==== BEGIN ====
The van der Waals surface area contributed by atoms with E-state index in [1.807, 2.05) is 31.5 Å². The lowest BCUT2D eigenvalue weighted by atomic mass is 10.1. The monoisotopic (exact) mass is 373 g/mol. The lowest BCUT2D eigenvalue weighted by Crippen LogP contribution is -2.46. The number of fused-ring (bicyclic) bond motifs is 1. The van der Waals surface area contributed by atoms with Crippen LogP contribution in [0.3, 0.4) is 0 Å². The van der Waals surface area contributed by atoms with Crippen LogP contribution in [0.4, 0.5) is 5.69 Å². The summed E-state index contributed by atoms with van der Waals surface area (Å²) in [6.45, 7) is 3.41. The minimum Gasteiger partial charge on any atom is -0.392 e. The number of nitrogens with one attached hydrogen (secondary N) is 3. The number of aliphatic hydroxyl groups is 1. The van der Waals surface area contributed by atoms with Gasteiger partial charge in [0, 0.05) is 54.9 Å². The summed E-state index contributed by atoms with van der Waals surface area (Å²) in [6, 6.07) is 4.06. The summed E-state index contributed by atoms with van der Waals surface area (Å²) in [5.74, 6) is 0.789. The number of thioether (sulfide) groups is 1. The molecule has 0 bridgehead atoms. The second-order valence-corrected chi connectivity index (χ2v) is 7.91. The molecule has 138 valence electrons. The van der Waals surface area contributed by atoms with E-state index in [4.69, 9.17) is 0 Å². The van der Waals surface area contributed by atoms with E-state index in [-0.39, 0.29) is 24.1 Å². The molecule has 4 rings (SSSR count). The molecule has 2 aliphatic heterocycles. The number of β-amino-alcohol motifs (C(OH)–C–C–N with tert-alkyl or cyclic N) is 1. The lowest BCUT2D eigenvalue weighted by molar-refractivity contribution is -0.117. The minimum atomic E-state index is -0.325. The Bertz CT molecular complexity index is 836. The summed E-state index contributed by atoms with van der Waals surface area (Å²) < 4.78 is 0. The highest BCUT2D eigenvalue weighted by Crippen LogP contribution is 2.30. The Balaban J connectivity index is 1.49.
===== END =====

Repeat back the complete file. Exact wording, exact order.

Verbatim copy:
The van der Waals surface area contributed by atoms with E-state index in [1.807, 2.05) is 31.5 Å². The lowest BCUT2D eigenvalue weighted by atomic mass is 10.1. The monoisotopic (exact) mass is 373 g/mol. The lowest BCUT2D eigenvalue weighted by Crippen LogP contribution is -2.46. The number of fused-ring (bicyclic) bond motifs is 1. The van der Waals surface area contributed by atoms with Crippen LogP contribution in [0.3, 0.4) is 0 Å². The van der Waals surface area contributed by atoms with Crippen LogP contribution in [0.4, 0.5) is 5.69 Å². The summed E-state index contributed by atoms with van der Waals surface area (Å²) in [6.45, 7) is 3.41. The minimum Gasteiger partial charge on any atom is -0.392 e. The number of nitrogens with one attached hydrogen (secondary N) is 3. The number of aliphatic hydroxyl groups is 1. The van der Waals surface area contributed by atoms with Gasteiger partial charge in [0, 0.05) is 54.9 Å². The summed E-state index contributed by atoms with van der Waals surface area (Å²) in [6, 6.07) is 4.06. The summed E-state index contributed by atoms with van der Waals surface area (Å²) in [5.74, 6) is 0.789. The number of thioether (sulfide) groups is 1. The molecule has 0 bridgehead atoms. The second-order valence-corrected chi connectivity index (χ2v) is 7.91. The molecule has 138 valence electrons. The van der Waals surface area contributed by atoms with E-state index in [4.69, 9.17) is 0 Å². The van der Waals surface area contributed by atoms with E-state index in [-0.39, 0.29) is 24.1 Å². The molecule has 4 rings (SSSR count). The molecule has 2 aliphatic heterocycles. The number of β-amino-alcohol motifs (C(OH)–C–C–N with tert-alkyl or cyclic N) is 1. The lowest BCUT2D eigenvalue weighted by molar-refractivity contribution is -0.117. The minimum atomic E-state index is -0.325. The Bertz CT molecular complexity index is 836. The summed E-state index contributed by atoms with van der Waals surface area (Å²) < 4.78 is 0. The highest BCUT2D eigenvalue weighted by Crippen LogP contribution is 2.30. The Balaban J connectivity index is 1.49.